The editorial says that ``Accuracy in Academia is trying to recruit college students to monitor professors . . . .'' There is nothing further from the truth. Students on 150 college campuses have contacted AIA to complain about distortions and inaccuracies in their classes.

You say ``the people under attack should be faced by their accusers willing to identify themselves.'' We would prefer that students openly challenge their professors about complaints. However, many of them fear that they will be penalized with bad grades for doing so.

You recommend that ``any problems of academic imbalance ought to be dealt with by the faculty or administration. Or by the students, who . . . ought to analyze professors' views rather than accept them unquestioningly.''

We agree. But the spread of inaccurate and distorted information proves that the situation has not been effectively remedied from inside. The deluge of complaints received by AIA is a measure of students' concern with questioning and challenging their professors' views.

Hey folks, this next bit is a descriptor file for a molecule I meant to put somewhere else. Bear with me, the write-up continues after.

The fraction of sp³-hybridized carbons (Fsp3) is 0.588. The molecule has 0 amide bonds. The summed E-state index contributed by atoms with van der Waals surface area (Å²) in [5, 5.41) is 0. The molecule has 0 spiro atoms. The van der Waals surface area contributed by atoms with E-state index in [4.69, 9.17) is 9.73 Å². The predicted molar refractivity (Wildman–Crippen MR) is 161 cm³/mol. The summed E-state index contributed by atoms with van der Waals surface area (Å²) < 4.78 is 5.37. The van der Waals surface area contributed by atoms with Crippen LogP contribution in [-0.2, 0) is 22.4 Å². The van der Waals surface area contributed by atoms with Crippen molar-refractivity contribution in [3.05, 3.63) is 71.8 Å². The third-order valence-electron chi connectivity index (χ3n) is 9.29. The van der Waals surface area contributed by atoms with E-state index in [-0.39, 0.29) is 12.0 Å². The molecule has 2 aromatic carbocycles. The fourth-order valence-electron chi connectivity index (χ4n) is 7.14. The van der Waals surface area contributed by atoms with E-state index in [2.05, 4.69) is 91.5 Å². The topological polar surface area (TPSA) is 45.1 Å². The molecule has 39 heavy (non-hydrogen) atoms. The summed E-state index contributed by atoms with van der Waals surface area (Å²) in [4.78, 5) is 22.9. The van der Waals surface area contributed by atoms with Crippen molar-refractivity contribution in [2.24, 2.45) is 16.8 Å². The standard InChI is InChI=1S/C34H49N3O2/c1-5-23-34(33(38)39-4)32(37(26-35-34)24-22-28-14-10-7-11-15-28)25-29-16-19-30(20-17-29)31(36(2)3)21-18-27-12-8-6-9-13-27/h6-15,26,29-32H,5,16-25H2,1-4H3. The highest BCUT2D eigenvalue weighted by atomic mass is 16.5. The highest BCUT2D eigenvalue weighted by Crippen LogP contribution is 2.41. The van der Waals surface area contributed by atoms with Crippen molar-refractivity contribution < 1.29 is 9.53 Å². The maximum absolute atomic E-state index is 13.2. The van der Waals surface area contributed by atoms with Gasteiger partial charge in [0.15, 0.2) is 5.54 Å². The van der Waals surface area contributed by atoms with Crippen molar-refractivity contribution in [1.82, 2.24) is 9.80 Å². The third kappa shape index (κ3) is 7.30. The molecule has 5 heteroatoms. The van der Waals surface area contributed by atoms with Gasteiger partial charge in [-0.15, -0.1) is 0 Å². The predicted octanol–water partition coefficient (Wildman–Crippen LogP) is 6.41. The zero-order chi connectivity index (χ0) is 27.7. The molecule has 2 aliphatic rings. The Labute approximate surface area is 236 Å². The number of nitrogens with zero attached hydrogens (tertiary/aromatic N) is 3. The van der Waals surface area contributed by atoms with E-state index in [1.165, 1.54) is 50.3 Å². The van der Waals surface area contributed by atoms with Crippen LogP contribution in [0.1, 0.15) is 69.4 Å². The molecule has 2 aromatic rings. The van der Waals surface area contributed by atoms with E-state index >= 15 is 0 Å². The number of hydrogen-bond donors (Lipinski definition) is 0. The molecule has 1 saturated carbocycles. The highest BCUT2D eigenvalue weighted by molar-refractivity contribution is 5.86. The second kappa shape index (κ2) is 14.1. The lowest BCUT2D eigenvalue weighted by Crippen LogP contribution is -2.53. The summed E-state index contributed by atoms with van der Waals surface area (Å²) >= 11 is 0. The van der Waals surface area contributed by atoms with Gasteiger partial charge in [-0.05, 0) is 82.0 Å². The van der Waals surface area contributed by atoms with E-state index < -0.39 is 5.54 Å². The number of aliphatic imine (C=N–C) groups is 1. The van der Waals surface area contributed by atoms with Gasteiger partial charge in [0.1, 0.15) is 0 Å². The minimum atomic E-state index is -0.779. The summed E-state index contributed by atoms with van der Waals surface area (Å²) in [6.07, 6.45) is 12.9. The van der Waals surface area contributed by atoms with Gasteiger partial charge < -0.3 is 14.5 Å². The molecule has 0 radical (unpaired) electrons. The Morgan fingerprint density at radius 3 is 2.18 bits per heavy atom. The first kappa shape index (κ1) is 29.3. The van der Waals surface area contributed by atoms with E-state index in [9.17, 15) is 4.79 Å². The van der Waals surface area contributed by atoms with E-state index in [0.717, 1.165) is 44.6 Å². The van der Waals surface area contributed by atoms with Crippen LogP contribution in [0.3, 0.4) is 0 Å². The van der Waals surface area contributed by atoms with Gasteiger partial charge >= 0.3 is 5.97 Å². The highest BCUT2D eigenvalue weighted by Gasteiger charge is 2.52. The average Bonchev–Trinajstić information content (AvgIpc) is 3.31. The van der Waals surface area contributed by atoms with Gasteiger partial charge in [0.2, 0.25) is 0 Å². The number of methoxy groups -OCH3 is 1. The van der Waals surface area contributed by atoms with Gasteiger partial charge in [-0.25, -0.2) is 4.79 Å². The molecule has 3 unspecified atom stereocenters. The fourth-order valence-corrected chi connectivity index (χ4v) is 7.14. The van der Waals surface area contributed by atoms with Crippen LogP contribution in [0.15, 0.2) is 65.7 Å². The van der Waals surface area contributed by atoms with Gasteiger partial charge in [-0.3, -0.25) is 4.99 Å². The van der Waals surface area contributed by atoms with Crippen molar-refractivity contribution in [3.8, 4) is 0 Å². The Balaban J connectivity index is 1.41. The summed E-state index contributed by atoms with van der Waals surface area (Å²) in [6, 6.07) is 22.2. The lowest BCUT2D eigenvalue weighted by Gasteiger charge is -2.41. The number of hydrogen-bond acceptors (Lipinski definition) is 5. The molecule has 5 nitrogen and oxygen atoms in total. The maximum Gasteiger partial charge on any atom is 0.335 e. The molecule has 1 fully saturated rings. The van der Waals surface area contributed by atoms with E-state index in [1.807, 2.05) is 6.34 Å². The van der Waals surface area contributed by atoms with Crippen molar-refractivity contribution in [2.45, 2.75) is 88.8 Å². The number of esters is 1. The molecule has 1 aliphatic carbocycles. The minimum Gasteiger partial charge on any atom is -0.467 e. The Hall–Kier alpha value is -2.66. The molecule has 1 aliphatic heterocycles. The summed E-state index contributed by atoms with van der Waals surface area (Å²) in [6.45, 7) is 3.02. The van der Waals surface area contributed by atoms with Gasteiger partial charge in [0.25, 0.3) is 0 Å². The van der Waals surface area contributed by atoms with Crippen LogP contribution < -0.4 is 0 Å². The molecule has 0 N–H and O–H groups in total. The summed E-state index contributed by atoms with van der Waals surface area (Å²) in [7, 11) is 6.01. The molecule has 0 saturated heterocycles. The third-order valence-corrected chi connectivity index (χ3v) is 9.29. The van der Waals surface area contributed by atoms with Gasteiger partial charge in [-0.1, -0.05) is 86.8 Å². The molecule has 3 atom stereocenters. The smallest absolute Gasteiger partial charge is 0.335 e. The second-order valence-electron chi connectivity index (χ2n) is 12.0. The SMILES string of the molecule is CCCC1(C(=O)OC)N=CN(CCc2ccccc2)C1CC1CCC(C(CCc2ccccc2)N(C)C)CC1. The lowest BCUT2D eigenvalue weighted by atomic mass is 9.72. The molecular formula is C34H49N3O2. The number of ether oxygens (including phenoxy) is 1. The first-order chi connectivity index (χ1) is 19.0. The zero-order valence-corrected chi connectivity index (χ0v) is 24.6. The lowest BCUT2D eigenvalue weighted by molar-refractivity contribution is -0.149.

Encouraging intellectual debate on college campuses will result in better-educated students. Our campaign to restore balance and fairness to the classroom is designed to increase the information flow, not restrict it. ``Accuracy'' is hardly a neutral term, as you contend. There is nothing neutral about being correct. Deborah Lambert Accuracy in Academia Inc.


The Dec. 4 editorial that suggested the organization, Accuracy in Academia, is ``reminiscent of the chilling McCarthy era of the 1950s'' is unworthy of the Monitor.

Considering the obvious leftward ideological bent of the country's most influential newspapers and the television networks, and the irrefutable evidence of it continually uncovered by Accuracy in Media, the establishment of Accuracy in Academia was long overdue.

The idea that academic imbalance could be dealt with by students analyzing the views of the professors charged with instructing them seems at least naive. Is or is not Marxism an ideology inimical to our society? Then why defend exposing our college students to its propaganda in the name of academic freedom? What woolly thinking masquerades as broadmindedness! Walter M. Edwards Sedona, Ariz.